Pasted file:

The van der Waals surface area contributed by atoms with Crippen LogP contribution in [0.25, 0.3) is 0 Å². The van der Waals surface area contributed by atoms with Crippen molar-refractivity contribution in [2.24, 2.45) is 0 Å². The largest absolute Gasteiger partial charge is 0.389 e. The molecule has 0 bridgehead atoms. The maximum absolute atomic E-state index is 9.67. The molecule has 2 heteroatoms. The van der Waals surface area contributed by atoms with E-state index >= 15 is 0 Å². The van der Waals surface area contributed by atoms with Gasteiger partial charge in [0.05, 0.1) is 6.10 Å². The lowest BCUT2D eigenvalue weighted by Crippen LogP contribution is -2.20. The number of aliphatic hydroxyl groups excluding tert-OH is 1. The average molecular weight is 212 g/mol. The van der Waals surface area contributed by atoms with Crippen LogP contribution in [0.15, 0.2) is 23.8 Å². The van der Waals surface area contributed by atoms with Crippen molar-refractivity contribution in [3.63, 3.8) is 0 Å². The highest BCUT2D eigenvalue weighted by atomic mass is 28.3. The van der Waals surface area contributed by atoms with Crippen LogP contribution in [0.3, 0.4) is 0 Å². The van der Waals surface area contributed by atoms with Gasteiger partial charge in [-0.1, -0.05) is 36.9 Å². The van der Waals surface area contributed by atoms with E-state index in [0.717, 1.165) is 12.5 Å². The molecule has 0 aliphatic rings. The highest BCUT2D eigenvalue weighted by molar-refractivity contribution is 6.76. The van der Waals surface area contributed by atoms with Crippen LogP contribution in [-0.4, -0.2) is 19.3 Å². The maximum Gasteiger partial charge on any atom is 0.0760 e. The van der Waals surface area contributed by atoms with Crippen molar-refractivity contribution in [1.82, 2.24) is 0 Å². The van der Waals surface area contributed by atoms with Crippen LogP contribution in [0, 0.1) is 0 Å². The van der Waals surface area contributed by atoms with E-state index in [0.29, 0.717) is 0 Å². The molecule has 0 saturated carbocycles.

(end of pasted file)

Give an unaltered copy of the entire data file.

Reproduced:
The van der Waals surface area contributed by atoms with Crippen LogP contribution in [0.25, 0.3) is 0 Å². The van der Waals surface area contributed by atoms with Crippen molar-refractivity contribution in [2.24, 2.45) is 0 Å². The largest absolute Gasteiger partial charge is 0.389 e. The molecule has 0 bridgehead atoms. The maximum absolute atomic E-state index is 9.67. The molecule has 2 heteroatoms. The van der Waals surface area contributed by atoms with E-state index >= 15 is 0 Å². The van der Waals surface area contributed by atoms with Gasteiger partial charge in [0.05, 0.1) is 6.10 Å². The lowest BCUT2D eigenvalue weighted by Crippen LogP contribution is -2.20. The number of aliphatic hydroxyl groups excluding tert-OH is 1. The average molecular weight is 212 g/mol. The van der Waals surface area contributed by atoms with Crippen LogP contribution in [0.15, 0.2) is 23.8 Å². The van der Waals surface area contributed by atoms with Crippen molar-refractivity contribution in [3.63, 3.8) is 0 Å². The highest BCUT2D eigenvalue weighted by atomic mass is 28.3. The van der Waals surface area contributed by atoms with Crippen LogP contribution in [0.3, 0.4) is 0 Å². The van der Waals surface area contributed by atoms with Gasteiger partial charge in [-0.1, -0.05) is 36.9 Å². The van der Waals surface area contributed by atoms with E-state index in [0.717, 1.165) is 12.5 Å². The molecule has 0 aliphatic rings. The highest BCUT2D eigenvalue weighted by molar-refractivity contribution is 6.76. The van der Waals surface area contributed by atoms with Crippen LogP contribution in [-0.4, -0.2) is 19.3 Å². The maximum Gasteiger partial charge on any atom is 0.0760 e. The van der Waals surface area contributed by atoms with Crippen molar-refractivity contribution in [1.82, 2.24) is 0 Å². The van der Waals surface area contributed by atoms with Crippen LogP contribution in [0, 0.1) is 0 Å². The van der Waals surface area contributed by atoms with E-state index in [0.29, 0.717) is 0 Å². The molecule has 0 saturated carbocycles.